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Influence of Knowledge of Task Endpoint on Pacing and Performance During Simulated Rugby League Match PlayPurpose: To examine the influence of knowledge of exercise duration on pacing and performance during simulated rugby league match play. Methods: Thirteen male university rugby players completed 3 simulated rugby league matches (RLMSP-i) on separate days in a random order. In a control trial, participants were informed that they would be performing 2 × 23-min bouts (separated by 20 min) of the RLMSP-i (CON). In a second trial, participants were informed that they would be performing 1 × 23-min bout of the protocol but were then asked to perform another 23-min bout (DEC). In a third trial, participants were not informed of the exercise duration and performed 2 × 23-min bouts (UN). Results: Distance covered and high-intensity running were higher in CON (4813 ± 167 m, 26 ± 4.1 m/min) than DEC (4764 ± 112 m, 25.2 ± 2.8 m/min) and UN (4744 ± 131 m, 24.4 m/min). Compared with CON, high-intensity running and peak speed were typically higher for DEC in bout 1 and lower in bout 2 of the RLMSP-i, while UN was generally lower throughout. Similarly, DEC resulted in an increased heart rate, blood lactate, and rating of perceived exertion than CON in bout 1, whereas these variables were lower throughout the protocol in UN. Conclusions: Pacing and performance during simulated rugby league match play depend on an accurate understanding of the exercise endpoint. Applied practitioners should consider informing players of their likely exercise duration to maximize running.
The reliability of tests for sport-specific skill amongst elite youth rugby league playersIn rugby league, tests of sport-specific skill often involve subjective assessments of performance by observers of varying qualification. However, the reliability of such subjective assessments has yet to be investigated via appropriate statistical techniques. Therefore, the aims of the current study were to investigate: (1) the intra-observer reliability of a non-qualified observer (‘novice’) and (2) the inter-observer reliability of the three observers (two qualified ‘experts’ and one novice observer) in the assessment of catching, passing and tackling (stages 1 and 2) ability in elite adolescent rugby league players (age: 14.790.5 years). Players performed each skill element within a simulated practice drill and were assessed in ‘real time’ by the observers according to pre-defined criteria. An overall bias (PB0.05) was revealed between the observers in stage 1 of catching and stage 1 of passing, the differences being higher for the novice compared to both expert coaches for each stage of catching and the first stage of passing, and between expert 2 and the novice for stage 2 of tackling. No comparisons met the pre-determined analytical goal of ‘perfect agreement’, for any of the skill components. Comparisons between the expert observers did not reach perfect agreement, with the lowest values occurring for both tackling skill stages (60 65%). None of the tests employed were sufficiently reliable to potentially discern between players of differing ability, which may mean up to 56% of players’ skill being misinterpreted. The credibility of such assessments should be questioned and alternative tests considered.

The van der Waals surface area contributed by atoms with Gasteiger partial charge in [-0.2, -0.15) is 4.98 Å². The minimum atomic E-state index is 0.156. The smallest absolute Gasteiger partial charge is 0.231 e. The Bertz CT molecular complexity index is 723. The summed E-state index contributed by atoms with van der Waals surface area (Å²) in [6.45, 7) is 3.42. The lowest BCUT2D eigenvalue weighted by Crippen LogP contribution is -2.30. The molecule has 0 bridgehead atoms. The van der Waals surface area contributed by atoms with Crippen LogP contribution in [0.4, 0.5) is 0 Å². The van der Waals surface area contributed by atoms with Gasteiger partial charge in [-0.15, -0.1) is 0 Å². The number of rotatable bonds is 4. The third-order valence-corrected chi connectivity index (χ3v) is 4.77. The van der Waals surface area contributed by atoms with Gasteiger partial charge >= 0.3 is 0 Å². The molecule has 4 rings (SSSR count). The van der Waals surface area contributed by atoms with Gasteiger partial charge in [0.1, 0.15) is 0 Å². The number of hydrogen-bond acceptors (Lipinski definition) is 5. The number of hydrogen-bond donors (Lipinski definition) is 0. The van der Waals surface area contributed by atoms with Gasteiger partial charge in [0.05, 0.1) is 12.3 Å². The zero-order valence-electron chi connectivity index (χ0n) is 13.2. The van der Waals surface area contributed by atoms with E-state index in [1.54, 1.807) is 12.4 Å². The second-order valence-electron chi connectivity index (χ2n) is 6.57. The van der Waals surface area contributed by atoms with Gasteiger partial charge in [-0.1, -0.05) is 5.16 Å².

Transient fatigue is not influenced by ball-in-play time during elite rugby league matchesThe capacity to sustain high-speed running is important for rugby league players. Transient fatigue, described as a reduction in high-speed running in the 5-min after a peak 5-min period, is a phenomenon observed during rugby league matches. This concept has recently been questioned based on the proposed confounding influence of ball-in-play time during these periods. Therefore, this study examined the changes in high-speed running (> 14 km∙h-1) of elite rugby league players, as well as ball-in-play time, during the peak, subsequent and mean 5-min periods of five competitive matches using 5 Hz GPS devices. The suitability of ball-in-play time as a covariate was also evaluated. The high-speed running and ball-in-play time was different between peak (26.7 ± 5.5 m∙min-1 and 177 ± 37 s) and subsequent (12.1 ± 6.2 m∙min-1 and 147 ± 37 s) 5-min periods (P < 0.05; most likely ↓). However, there was no relationship (r = 0.01 to -0.13; P > 0.05) between ball-in-play time and high-speed running and ball-in-play time was not independent of the match period. This study has reaffirmed the presence of transient fatigue during elite rugby league matches but questioned the influence of ball-in-play time as a confounding factor. These observations have implications for the design of appropriate training practices and informing tactical strategies employed by coaches. Most importantly, any practitioner wishing to measure transient fatigue could follow a similar statistical approach taken herein and, based on the current findings would not need to account for ball-in-play time as a confounding variable.
Validity of a portable jump mat for assessing countermovement jump performance in elite rugby league playersValidity of a portable jump mat for assessing countermovement jump performance in elite rugby league players